As hundreds of protesters streamed into downtown Minneapolis on Tuesday night, a defiant show of disgust after a white man allegedly shot five black protesters outside the Fourth Precinct station, one of the demonstration’s leaders reminded the crowd of the obvious: “The world is watching us.”
The shooting by police of Jamar Clark, and the demonstrators, have indeed brought the state the kind of recognition that we don’t want, the kind that visited Chicago last week and Ferguson, Mo., almost exactly a year before.
Until the protests that shut down the neighborhood, and at times parts of downtown, the rest of the world has known Minnesota as the place so frequently listed on those “best of” indexes and magazine stories.
Best place to live. Best place to raise a family. Most affordable cities.
What they likely learned over the past week, however, is that Minnesota is also a place where some white racists feel confident enough to come “locked and loaded” to a demonstration about race for “a little reverse cultural enriching.”
The New York Times’ John Eligon, who has written about the political impact of Black Lives Matter, had a Minneapolis dateline, as did the Washington Post’s Wesley Lowery, a national reporter who covers justice, race and politics.
In short, the world was learning, perhaps for the first time, that progressive Minnesota is a great place to be white, but not such a great place to be black.
We’ve known it for a while, as local leaders have struggled with how to combat some of our state’s more shocking statistics for black residents. The education achievement gap, for example, is considered one of the worst in America. The disparity between the median household incomes of white and black residents is drastic, and even though Minnesota has one of lowest unemployment rates in the nation, blacks are nearly four times more likely to be unemployed.
One index, 24/7 Wall St., called the Minneapolis-St. Paul metro area “one of the worst cities for black Americans.” WalletHub analyzed census indicators such as household income, homeownership and educational attainment and ranked Minnesota as “the worst state for financial inequality.”
It was against this backdrop that the death of Jamar Clark and the historic tensions between police and residents in north Minneapolis played out on the international stage.
The fragility of that relationship for me was encapsulated in the 12 hours surrounding Clark’s shooting. On the warm Saturday afternoon before the incident, Fourth Precinct Inspector Mike Friestleben stood in the bleachers at TCF Bank Stadium among hundreds of people there to support North High School’s bid for a state championship. Friestleben, who is white and grew up in the neighborhood, cheered and high-fived people around him. North High’s school resource officer and member of the MPD, Charles Adams, was on the field coaching the team.
By the next morning, Friestleben was the target of angry protesters yelling at police through bullhorns. Overnight, the trust the precinct’s officers had worked to develop had exploded. Friestleben spent the next day walking through the crowd, hugging friends and pleading for calm.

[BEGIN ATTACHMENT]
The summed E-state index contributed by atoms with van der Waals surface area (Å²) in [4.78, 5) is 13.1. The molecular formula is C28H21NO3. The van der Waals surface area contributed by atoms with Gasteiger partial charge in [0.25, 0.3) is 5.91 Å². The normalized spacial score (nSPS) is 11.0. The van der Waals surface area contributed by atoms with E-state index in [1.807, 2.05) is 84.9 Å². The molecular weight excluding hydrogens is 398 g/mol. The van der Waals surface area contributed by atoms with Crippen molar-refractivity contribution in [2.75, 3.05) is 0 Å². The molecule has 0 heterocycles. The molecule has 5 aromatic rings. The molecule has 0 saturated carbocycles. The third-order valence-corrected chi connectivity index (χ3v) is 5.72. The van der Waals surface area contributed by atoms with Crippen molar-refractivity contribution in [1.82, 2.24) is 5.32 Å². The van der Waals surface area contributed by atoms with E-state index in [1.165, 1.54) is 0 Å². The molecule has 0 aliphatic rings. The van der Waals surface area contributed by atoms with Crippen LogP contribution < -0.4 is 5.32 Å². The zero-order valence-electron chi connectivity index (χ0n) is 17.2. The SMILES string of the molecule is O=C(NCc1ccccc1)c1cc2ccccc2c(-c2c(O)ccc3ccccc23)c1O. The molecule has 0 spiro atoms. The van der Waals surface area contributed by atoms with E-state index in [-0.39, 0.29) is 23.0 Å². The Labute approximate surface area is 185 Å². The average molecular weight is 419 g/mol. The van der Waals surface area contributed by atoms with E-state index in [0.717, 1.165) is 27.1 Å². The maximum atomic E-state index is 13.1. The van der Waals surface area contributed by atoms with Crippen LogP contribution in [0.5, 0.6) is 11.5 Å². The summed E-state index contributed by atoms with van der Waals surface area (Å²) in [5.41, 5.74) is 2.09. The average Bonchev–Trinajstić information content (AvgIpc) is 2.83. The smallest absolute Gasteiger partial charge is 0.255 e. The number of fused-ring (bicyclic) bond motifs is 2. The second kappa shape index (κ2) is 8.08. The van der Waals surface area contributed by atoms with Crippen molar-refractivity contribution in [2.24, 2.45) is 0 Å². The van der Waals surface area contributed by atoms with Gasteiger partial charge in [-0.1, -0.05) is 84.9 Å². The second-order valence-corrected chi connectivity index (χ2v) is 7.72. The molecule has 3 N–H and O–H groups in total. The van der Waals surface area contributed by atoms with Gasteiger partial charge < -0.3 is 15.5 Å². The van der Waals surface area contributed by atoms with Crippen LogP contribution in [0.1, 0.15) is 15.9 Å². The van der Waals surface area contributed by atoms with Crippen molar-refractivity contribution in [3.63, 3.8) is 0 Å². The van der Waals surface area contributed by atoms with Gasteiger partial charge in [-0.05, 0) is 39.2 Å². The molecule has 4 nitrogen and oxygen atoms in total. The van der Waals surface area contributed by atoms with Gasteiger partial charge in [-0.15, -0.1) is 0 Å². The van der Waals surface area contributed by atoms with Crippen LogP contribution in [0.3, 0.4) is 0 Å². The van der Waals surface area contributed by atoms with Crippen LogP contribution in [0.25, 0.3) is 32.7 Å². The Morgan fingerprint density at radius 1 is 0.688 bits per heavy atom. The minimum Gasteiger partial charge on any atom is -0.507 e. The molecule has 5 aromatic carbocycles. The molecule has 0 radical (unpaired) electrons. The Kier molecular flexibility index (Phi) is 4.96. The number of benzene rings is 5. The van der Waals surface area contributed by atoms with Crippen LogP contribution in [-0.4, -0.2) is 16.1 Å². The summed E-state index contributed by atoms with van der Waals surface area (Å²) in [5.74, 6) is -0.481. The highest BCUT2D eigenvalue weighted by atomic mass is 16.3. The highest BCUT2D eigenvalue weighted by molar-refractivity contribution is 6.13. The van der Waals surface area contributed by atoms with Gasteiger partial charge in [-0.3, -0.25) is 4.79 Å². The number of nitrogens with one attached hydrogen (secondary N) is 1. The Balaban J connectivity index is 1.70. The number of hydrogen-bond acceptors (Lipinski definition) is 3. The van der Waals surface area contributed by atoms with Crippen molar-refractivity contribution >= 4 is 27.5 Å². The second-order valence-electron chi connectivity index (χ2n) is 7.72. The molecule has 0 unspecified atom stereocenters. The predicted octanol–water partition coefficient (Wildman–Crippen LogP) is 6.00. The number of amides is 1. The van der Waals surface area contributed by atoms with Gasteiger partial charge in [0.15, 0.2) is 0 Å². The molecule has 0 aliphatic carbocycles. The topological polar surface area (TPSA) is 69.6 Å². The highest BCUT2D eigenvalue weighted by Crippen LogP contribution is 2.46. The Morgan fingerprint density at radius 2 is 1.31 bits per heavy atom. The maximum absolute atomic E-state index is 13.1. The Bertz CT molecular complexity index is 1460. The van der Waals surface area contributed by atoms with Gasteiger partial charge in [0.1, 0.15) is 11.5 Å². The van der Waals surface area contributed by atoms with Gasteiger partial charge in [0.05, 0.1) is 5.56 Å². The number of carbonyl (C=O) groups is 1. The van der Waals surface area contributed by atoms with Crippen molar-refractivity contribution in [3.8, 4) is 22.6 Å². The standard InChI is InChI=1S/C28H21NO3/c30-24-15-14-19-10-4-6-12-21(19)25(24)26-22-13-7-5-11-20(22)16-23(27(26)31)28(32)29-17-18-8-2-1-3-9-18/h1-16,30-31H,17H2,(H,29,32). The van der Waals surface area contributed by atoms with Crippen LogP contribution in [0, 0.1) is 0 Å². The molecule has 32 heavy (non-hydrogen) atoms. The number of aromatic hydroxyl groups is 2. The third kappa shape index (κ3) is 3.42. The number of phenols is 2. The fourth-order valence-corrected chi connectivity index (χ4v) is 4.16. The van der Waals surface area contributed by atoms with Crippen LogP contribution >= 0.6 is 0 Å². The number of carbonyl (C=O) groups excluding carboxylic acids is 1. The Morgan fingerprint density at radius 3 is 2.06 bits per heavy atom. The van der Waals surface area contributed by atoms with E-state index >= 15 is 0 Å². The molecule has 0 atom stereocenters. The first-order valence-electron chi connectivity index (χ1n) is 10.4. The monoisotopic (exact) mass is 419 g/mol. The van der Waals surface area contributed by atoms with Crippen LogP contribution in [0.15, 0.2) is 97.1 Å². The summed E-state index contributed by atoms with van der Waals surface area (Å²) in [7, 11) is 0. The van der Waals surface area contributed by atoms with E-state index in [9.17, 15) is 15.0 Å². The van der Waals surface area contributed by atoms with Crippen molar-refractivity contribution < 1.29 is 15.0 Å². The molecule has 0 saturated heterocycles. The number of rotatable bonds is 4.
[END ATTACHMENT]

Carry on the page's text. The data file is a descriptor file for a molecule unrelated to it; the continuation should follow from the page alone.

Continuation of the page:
Ron Edwards, an activist who has lived on the North Side since 1947, said he was “saddened” to see Friestleben get attacked. “He’s worked very hard to develop a relationship with the community,” Edwards said. “This is a guy who works, he’s out there every day and has relationships at the upper end and the lower end of the neighborhood.”
Part of the problem, Edwards said, is that many who became involved in the protests, particularly in the vandalism and bottle and rock throwing, were not people who know Friestleben or any of the officers personally.
“There are some people who feed on turmoil and have no solutions,” said Edwards. “There is fragmentation of the black community, and there is no central strategy” to the protests. There are also many competing agendas among the demonstrators, Edwards said.
Add to that a long history of abuse or neglect of residents by police that has created a notion of the police precinct as a garrison, and of the area as a garrison state, Edwards said. “I’ve seen the struggle over the years to develop a culture where people can level with each other and trust each other,” he said. “But now we are in 2015 and nothing has changed.”
Almost from the start, the family of Clark has asked protesters to stop the encampment outside the north Minneapolis police station. But many protesters have ignored those requests, giving a clear indication that this is bigger than any one person. Those protesters, the vast majority of them appearing to be under 30 years old, also exposed a generational gap. They ignored advice to disband by the Urban League’s Steve Belton, considered one of the old guard of the black community, and by U.S. Rep Keith Ellison.
Scott Dahlquist was an officer in the precinct from 1988 to 2013 and said the history is hard to bury.
“The tension ebbed and flowed over the years that I worked there, but it was always there in the background; those of us who worked there just came to see it as part of the landscape,” Dahlquist said. “I like to think I tried my best to be a decent and honorable officer, but dealing with the impact of so much history felt like swimming upstream against an overwhelming current. I saw programs come and go, but two constants were the unrelenting demand of 911 calls for service, and constantly [being] caught between a community which wanted to be safe, and yet not be ‘hassled’ by the police.”
“People want heroes and villains,” Dahlquist said. “But real life is just too messy and violent.”